8 Ways To Stop Your Cat Attacking Your Succulents Once & For All

I’m sure I’m not the only one who has both succulents and cats (as well as dogs), and wants them to live in harmony but can it really be that difficult? After my cat destroyed my very first succulent I’ve tried a variety of different methods to prevent this from happening again and thought I’d share what I’ve discovered with you.

Why is my cat attacking my succulents? Cats generally attack plants (and more specifically indoor ones) out of curiosity but if they like the taste or texture of the plant they will keep coming back to it for another nibble. Both stress and boredom can also result in cats attacking succulents.

It can be really annoying and frustrating when you end up with cat-shaped teeth marks in the leaves of your favorite plants but while this behavior is obviously undesirable it can be downright dangerous for the cat. Some succulents can be highly toxic to cats, so it’s important to stop your cat from doing this as soon as possible.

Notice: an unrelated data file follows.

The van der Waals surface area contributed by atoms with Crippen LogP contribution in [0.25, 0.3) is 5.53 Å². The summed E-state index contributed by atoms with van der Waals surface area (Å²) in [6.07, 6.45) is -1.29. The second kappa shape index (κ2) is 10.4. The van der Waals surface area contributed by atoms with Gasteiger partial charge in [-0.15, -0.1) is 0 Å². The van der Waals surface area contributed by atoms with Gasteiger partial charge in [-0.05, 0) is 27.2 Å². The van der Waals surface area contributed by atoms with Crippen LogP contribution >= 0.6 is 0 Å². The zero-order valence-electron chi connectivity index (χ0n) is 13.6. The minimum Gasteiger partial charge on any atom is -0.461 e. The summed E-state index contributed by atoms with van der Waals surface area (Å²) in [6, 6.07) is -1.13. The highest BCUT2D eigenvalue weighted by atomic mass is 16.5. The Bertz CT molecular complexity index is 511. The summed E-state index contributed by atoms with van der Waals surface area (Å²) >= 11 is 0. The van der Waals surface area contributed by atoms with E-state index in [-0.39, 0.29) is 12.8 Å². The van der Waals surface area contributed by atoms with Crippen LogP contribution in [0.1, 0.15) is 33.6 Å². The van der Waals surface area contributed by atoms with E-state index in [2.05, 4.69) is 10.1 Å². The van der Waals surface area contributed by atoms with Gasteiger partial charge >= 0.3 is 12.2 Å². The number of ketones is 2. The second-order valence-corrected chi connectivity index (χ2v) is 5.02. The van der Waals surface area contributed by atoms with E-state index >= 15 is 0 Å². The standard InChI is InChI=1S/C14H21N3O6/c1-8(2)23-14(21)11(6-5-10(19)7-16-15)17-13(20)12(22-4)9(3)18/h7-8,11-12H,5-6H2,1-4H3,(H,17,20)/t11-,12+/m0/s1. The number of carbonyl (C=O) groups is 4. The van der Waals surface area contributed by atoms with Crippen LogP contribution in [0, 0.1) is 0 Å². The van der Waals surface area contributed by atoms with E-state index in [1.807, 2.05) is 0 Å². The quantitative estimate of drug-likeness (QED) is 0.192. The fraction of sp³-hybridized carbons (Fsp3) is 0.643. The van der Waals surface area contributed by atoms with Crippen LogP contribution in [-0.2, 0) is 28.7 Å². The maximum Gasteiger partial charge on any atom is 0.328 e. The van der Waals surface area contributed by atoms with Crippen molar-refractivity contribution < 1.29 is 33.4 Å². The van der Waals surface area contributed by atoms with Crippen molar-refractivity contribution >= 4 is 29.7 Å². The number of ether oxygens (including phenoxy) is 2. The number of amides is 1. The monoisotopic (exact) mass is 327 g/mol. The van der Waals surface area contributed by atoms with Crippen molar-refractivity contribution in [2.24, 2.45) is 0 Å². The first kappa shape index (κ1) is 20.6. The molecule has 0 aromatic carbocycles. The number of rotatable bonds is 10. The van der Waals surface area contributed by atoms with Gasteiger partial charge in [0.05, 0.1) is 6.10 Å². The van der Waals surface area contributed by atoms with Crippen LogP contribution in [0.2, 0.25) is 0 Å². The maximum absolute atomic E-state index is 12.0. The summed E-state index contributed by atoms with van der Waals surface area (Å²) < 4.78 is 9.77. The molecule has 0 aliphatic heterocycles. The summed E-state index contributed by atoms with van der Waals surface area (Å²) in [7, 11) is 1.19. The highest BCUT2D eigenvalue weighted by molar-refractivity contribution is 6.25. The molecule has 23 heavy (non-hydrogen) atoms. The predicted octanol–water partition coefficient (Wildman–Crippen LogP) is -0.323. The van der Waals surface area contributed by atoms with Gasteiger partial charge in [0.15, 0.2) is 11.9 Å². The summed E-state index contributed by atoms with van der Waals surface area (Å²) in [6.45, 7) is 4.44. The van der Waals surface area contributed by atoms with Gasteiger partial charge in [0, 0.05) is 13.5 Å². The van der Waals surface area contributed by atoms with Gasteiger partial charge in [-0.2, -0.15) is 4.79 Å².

Why do cats attack succulents?

It’s important to remember that cats, like all animals, aren’t malicious and won’t attack your succulents out of spite. That said though there will undoubtedly be a reason for their behavior and identifying the cause will help you to tackle, and ultimately correct that habit.

Predatory instinct

Cats are curious by nature and will investigate things that intrigue them but when it comes to a plant that moves (such as wavy leaves that move in the breeze) their hunting instincts kick in. They’re also extremely playful animals that can’t resist something that moves.

They like the taste (and/or texture)

I know I’m stating the obvious when I say that cats don’t have hands to investigate things with but this means that, just as babies do, they investigate their surroundings with their mouths and paws. While this might seem like a short-term issue it can become problematic if the cat likes the taste or the texture of the plant because they’ll return to it time and time again.

Cats can attack plants out of curiosity

They’re bored